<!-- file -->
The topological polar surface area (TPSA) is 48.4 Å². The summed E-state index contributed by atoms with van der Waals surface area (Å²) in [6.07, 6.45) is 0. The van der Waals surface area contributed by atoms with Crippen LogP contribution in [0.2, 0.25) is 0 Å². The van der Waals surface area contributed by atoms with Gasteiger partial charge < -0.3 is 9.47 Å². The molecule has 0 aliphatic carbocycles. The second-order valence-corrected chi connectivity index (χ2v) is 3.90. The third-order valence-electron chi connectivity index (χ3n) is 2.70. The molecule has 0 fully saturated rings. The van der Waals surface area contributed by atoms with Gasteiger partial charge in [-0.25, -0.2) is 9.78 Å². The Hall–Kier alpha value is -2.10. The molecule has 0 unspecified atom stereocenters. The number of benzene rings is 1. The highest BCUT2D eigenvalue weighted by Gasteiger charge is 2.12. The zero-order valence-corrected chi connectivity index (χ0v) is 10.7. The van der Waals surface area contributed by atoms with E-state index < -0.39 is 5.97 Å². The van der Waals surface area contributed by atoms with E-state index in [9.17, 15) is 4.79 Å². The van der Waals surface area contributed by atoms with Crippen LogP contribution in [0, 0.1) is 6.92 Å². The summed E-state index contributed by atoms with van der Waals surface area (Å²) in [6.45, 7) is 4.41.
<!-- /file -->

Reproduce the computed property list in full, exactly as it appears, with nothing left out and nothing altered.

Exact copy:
The topological polar surface area (TPSA) is 48.4 Å². The summed E-state index contributed by atoms with van der Waals surface area (Å²) in [6.07, 6.45) is 0. The van der Waals surface area contributed by atoms with Crippen LogP contribution in [0.2, 0.25) is 0 Å². The van der Waals surface area contributed by atoms with Gasteiger partial charge < -0.3 is 9.47 Å². The molecule has 0 aliphatic carbocycles. The second-order valence-corrected chi connectivity index (χ2v) is 3.90. The third-order valence-electron chi connectivity index (χ3n) is 2.70. The molecule has 0 fully saturated rings. The van der Waals surface area contributed by atoms with Gasteiger partial charge in [-0.25, -0.2) is 9.78 Å². The Hall–Kier alpha value is -2.10. The molecule has 0 unspecified atom stereocenters. The number of benzene rings is 1. The highest BCUT2D eigenvalue weighted by Gasteiger charge is 2.12. The zero-order valence-corrected chi connectivity index (χ0v) is 10.7. The van der Waals surface area contributed by atoms with E-state index < -0.39 is 5.97 Å². The van der Waals surface area contributed by atoms with E-state index in [9.17, 15) is 4.79 Å². The van der Waals surface area contributed by atoms with Crippen LogP contribution in [0, 0.1) is 6.92 Å². The summed E-state index contributed by atoms with van der Waals surface area (Å²) in [6.45, 7) is 4.41.